Net zero commentary focuses principally on whether it is achievable, and if so, by when*.  A distinct question asks whether the goal will be sustainable, whatever the date reached.

Climate is one phenomenon within the biosphere (the regions of our planet occupied by living organisms in the air, land and sea). It varies over time and geography. Another marvel is biodiversity (the variability among living organisms). Like climate, biodiversity fluctuates over space and time. Europe (area 1 billion hectares) has 570 known butterfly species – the Manu National Park in Peru (just 1.7 million hectares), has 1,300. Today, tropical rainforests, the oldest major terrestrial vegetation, cover around 6% of the earth’s land surface. In the deep past of the dinosaur era, these woodland wonders blanketed nearly all of the then supercontinents.

Looked at holistically, a complex, changing network links all life across the globe and through the generations. Examining climate or biodiversity in isolation risks missing the wood for the trees. Sustainability involves ensuring the integrity of the connections within the biosphere, despite its uncertainties and changing nature.

As we look to secure the future, a human population of over eight billion will play a pivotal role – potentially for good or bad.

The bad news is that we should expect increases in atmospheric carbon and rising global temperatures to increase biodiversity loss, in turn further increasing global warming. For example, human influence on biodiversity today comes principally via deforestation and intensive agricultural practices, together with the exploitation of marine ecosystems. As a result, the earth’s natural carbon sink is weakened, as biodiversity naturally helps to store carbon on the land and in the oceans.

Moreover, ecosystems tend to decline rapidly after a threshold is breached (around 20% degradation). Of course, plants and animals attempt to resist and adapt to ecosystem challenges, but, in the end, they face existential threats. Thus, biodiversity impairment can lead to another phenomenon within complex systems – a tipping point – a moment of ecosystem collapse, or worse, sets of tipping points creating cascades of extinctions. Our best estimates suggest that extinction rates in the recent past are running at 100 or more times faster than in pre-human levels (The Royal Society).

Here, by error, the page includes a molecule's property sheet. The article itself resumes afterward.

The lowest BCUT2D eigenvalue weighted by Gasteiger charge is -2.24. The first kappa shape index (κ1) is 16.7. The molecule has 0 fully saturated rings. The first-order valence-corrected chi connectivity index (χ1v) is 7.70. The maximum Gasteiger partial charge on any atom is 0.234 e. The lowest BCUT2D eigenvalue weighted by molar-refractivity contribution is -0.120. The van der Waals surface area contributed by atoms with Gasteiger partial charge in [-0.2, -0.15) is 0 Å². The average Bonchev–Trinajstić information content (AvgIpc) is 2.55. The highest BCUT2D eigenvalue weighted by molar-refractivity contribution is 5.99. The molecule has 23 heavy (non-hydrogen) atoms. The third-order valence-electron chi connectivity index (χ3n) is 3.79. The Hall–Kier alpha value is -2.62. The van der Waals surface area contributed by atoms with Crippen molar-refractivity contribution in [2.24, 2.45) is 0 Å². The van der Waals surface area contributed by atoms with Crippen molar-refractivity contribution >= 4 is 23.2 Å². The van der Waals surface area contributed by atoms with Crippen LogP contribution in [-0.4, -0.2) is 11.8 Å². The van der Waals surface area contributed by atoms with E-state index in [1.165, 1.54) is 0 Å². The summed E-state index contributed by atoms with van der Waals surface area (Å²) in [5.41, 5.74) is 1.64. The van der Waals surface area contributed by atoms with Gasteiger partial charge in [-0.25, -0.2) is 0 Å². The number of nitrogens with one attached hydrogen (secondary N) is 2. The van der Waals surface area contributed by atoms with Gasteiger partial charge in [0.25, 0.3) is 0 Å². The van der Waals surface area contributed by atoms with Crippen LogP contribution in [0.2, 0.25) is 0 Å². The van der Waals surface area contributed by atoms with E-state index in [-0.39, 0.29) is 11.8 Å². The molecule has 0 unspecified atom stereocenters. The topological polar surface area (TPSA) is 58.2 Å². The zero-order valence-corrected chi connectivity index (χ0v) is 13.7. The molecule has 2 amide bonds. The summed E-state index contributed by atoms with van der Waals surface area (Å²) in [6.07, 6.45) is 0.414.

The good news is that nature is there to help us, honed through billions of years of evolution. Nature-based solutions (NBS) can help to thwart both the biodiversity and climate threats, and much more besides, including improving human health. Care for nature is the easiest win:win for the systemic challenges we face in the biosphere, creating virtuous cycles between climate, biodiversity and well-being, for example. Indeed, NBS are what the philosopher Nassim Nicholas Taleb might call ‘anti-fragile’ solutions, allowing the system (in this case, the biosphere) to bounce back stronger from shocks, human-induced or otherwise.

So, how should we draw on the intelligence of nature? We all benefit from a better biosphere, as will our descendants, suggesting a ‘free rider’ problem (you pay - I benefit), in turn creating a potentially important role for government policy.

Yet this simple instinct comes with a health warning – there is no easy alignment of climate and nature policies, with difficult trade-offs inevitable. Individual policies imply different co-benefits and operate over different timescales, from immediate to centuries. Moreover, failure to see the big picture can mean that the wrong policies in one part of the system can lead to greater problems elsewhere.

Subsidies are one common narrowly focused policy tool. Lobbyists love them. Yet, the greatest thing that governments worldwide could do right now is to reel in those in agriculture and fossil fuels that are contributing to biosphere problems in the first place.

A better place to start is to protect rigorously what we have left in nature. The UK Environment Act (2021) aims to do this, creating legally binding targets to protect our environment, including “halting the decline in species by 2030” together with longer-term targets for restoration of biodiversity, air and water quality. It is part of a much wider set of UN Global Biodiversity Targets to protect 30% of global land and oceans by 2030.

However, laws need detailed delivery plans and enforcement. In the UK’s case, the Chair of the Office for Environmental Protection was recently quoted in the Guardian: “If action is not taken, England will fail to meet its goal of halting nature’s decline by 2030, as well as a host of other vital nature targets.” That is not reassuring, despite government protestations to the contrary. Ultimately, a government in breach of its own laws may end up in court. Perhaps more potently, political embarrassment may encourage the right action.

Overall, the preliminary UK report is that we must do better. No attention to nature implies no sustainable net zero. On the contrary, it means the approach of an evolutionary dead end.


* Chris Goodall, Possible – Ways to Net Zero (Profile Books, 2024) will present his ideas on this topic at an Investec seminar chaired by me on 6 June. Please contact your Investec representative, or send me a direct message on LinkedIn, if you would like to attend.

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Disclaimer: The blog does not aim to give investment advice, but is designed to afford relevant longer-term context to investors, encouraging a broad perspective where uncertainty is high and a spirit of learning is important. The views expressed are those of the author, not those of Investec.